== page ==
Over the past couple of decades, Australian wine has seen two tremendous, parallel booms, one at the low end and one at the high end. But now the industry is now suffering through a bust, particularly acute at the higher end.
This epic tale has received attention from other wine journalists recently including Jay Miller’s February article in the Wine Advocate (“Australia: Into the Abyss”), Jancis Robinson in the FT (“How Australia went down under“), and Mike Steinberger in Slate (whose memorable line was “Foster’s may be Australian for beer (mate); it appears that screwed is now Australian for wine.”).
While all three pieces acknowledged that Australian wines have suffered a sharp reversal of fortune over the past year, they varied somewhat in the cause of the collapse. Miller ascribed it to the rise of look-alike wines. Robinson saw they UK supermarket buyers playing the big Australian wine corporations off of one another turning it into a “duel by discount” and that “Australian wine became synonymous with cheap wine.” Steinberger noted some retailers having difficulties selling the expensive shiraz that is all too often high in alcohol, overoaked, from grapes harvested at the extremes of ripeness. He elaborated on the causality: “It is a rendering of shiraz that Robert Parker happens to adore, and the huge scores that his publication, the Wine Advocate, awarded many of the wines made them wildly popular, which encouraged producers to pump out more and more of these purple people-eaters (the ever-decorous Australians refer to them as “leg spreaders”) and retailers and importers to load up on them.”
The case of Australia offers a fascinating example for other countries that seek to enter the global market. If anything the country came to have too little diversity at the top, especially in the American market, and came to be known for the high alcohol, fruit bomb shiraz to the detriment of anything else (a cautionary tale for Argentina and Malbec and New Zealand with Sauvignon Blanc, perhaps). And since most of the fruit bombs deteriorate rather than improve with age, there’s no real claim to making a wine that can mature, generally a benchmark of an outstanding wine.
Do the non-fruit bomb wines age? Does Australia have a middle ground between the choose-your-critter supermarket wine and an emperor-has-no-clothes shiraz?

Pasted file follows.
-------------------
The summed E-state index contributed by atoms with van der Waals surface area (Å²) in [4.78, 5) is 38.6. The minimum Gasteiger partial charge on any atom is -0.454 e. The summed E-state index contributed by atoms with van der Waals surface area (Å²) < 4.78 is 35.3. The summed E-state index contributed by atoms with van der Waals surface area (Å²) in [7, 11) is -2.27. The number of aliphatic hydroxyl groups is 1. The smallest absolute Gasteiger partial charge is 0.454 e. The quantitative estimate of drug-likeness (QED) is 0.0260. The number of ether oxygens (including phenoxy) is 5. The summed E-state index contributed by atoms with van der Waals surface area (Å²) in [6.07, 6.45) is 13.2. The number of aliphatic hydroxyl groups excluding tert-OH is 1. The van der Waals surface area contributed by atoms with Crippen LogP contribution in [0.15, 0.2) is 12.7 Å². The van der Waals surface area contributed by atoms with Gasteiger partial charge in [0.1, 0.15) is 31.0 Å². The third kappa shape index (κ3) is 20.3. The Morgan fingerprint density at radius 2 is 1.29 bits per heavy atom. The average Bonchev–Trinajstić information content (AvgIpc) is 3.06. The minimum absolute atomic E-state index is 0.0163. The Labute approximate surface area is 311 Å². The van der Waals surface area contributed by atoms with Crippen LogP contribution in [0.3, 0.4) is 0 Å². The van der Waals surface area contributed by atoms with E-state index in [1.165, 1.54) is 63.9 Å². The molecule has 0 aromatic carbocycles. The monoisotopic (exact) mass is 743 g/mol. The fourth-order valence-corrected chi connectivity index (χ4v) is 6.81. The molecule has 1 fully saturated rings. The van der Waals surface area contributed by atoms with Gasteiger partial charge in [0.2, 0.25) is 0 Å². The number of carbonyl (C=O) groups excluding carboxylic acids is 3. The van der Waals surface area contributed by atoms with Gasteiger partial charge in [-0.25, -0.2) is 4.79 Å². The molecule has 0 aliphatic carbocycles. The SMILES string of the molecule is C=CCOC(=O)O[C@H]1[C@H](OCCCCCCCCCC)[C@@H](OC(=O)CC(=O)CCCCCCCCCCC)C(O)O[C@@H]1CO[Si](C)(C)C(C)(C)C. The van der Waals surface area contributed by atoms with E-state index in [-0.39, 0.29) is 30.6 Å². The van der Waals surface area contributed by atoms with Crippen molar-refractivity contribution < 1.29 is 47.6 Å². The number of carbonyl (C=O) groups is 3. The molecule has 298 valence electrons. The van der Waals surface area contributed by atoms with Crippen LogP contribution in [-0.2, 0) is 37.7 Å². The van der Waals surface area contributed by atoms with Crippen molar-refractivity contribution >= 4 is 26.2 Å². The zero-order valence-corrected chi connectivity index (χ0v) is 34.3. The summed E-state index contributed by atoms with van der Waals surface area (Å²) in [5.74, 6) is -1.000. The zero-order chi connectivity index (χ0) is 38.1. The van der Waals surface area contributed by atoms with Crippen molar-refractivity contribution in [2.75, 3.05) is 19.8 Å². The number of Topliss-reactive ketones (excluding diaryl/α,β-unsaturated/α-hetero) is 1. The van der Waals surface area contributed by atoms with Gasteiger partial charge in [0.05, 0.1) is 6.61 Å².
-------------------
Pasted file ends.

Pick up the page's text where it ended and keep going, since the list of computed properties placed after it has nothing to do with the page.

Yes, and apparently they are keeping them to themselves. Consider the experience of comedian Lewis Black. He recently related to wine writer Robert Simonson: “I actually went to Australia, and, you know what? They’re cheating! When I was in Australia, it was like “You guys are keeping the good stuff!” You try their wines down there and you say, “Really? THAT’S a Shiraz. Screw you! That is not what you’re selling us!” That was an eye-opener.”
If it was the best of times just a few years ago, it is now the worst of times. Through pop culture, we all know that Australians have to deal with such horrors as baby-eating dingos and man-wrestling crocodiles. But Australian winemakers have had to confront the serious calamities of drought and bush fires that have ravaged vineyard areas this year. In this light, Australia, a largely arid land to begin with, is also at the forefront of climate change.
I’m in Australia right now and hope to find some of those wines that aren’t making it to our shores and more about the story of the rise and recent pullback. Late last year, I was selected from 130 applicants to be one of the dozen participants in an educational conference called Landmark Australia, The Tutorial (see Jancis Robinson’s announcement from December and my previous mention). The group of participants is composed of sommeliers and wine writers from ten countries ranging from China to Finland to Germany; half the group is a Master of Wine or a Master Sommelier. The Australian Wine and Brandy Corporation, a government organization, has organized (and paid for) the event. We will spend the next five days in the Barossa Valley tasting through three sessions a day with leading wine makers from throughout Australia including Jeffrey Grosset and Brian Croser among many others. You can see the whole list of seminar leaders here and the complete schedule here as a pdf.
It should be a fun week and I plan to learn a lot. Stay tuned.
photo: Australian Wine and Brandy Corporation